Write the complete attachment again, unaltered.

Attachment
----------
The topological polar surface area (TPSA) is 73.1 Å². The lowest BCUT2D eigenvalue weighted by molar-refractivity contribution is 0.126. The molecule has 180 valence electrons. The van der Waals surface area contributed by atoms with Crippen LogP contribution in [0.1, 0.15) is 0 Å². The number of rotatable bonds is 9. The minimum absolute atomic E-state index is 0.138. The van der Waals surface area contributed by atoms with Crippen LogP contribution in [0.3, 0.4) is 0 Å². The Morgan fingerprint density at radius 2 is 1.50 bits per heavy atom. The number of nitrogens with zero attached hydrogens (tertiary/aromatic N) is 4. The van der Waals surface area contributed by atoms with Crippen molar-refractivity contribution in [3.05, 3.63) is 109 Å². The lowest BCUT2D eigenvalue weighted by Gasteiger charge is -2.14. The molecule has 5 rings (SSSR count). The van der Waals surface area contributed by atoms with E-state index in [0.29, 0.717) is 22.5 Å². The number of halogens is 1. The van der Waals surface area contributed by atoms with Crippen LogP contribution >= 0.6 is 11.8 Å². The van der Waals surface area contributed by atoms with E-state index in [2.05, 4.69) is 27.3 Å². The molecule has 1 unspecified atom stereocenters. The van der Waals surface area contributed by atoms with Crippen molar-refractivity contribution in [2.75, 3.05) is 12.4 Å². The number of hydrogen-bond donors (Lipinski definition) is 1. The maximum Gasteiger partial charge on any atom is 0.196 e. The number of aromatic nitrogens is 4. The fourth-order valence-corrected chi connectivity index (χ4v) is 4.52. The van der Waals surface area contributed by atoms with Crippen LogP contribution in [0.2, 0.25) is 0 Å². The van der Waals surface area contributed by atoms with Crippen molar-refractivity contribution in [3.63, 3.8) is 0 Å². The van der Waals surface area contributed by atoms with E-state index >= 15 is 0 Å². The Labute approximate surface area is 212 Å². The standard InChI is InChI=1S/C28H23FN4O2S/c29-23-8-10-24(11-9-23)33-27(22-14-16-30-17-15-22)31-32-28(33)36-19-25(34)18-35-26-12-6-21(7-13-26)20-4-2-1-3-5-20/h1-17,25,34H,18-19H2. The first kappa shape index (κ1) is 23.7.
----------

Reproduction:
The topological polar surface area (TPSA) is 73.1 Å². The lowest BCUT2D eigenvalue weighted by molar-refractivity contribution is 0.126. The molecule has 180 valence electrons. The van der Waals surface area contributed by atoms with Crippen LogP contribution in [0.1, 0.15) is 0 Å². The number of rotatable bonds is 9. The minimum absolute atomic E-state index is 0.138. The van der Waals surface area contributed by atoms with Crippen LogP contribution in [0.3, 0.4) is 0 Å². The Morgan fingerprint density at radius 2 is 1.50 bits per heavy atom. The number of nitrogens with zero attached hydrogens (tertiary/aromatic N) is 4. The van der Waals surface area contributed by atoms with Crippen molar-refractivity contribution in [3.05, 3.63) is 109 Å². The lowest BCUT2D eigenvalue weighted by Gasteiger charge is -2.14. The molecule has 5 rings (SSSR count). The van der Waals surface area contributed by atoms with E-state index in [0.29, 0.717) is 22.5 Å². The number of halogens is 1. The van der Waals surface area contributed by atoms with Crippen LogP contribution >= 0.6 is 11.8 Å². The van der Waals surface area contributed by atoms with E-state index in [2.05, 4.69) is 27.3 Å². The molecule has 1 unspecified atom stereocenters. The van der Waals surface area contributed by atoms with Crippen molar-refractivity contribution in [2.75, 3.05) is 12.4 Å². The number of hydrogen-bond donors (Lipinski definition) is 1. The maximum Gasteiger partial charge on any atom is 0.196 e. The number of aromatic nitrogens is 4. The fourth-order valence-corrected chi connectivity index (χ4v) is 4.52. The van der Waals surface area contributed by atoms with Crippen LogP contribution in [0.2, 0.25) is 0 Å². The van der Waals surface area contributed by atoms with Crippen molar-refractivity contribution in [3.63, 3.8) is 0 Å². The van der Waals surface area contributed by atoms with E-state index >= 15 is 0 Å². The Labute approximate surface area is 212 Å². The standard InChI is InChI=1S/C28H23FN4O2S/c29-23-8-10-24(11-9-23)33-27(22-14-16-30-17-15-22)31-32-28(33)36-19-25(34)18-35-26-12-6-21(7-13-26)20-4-2-1-3-5-20/h1-17,25,34H,18-19H2. The first kappa shape index (κ1) is 23.7.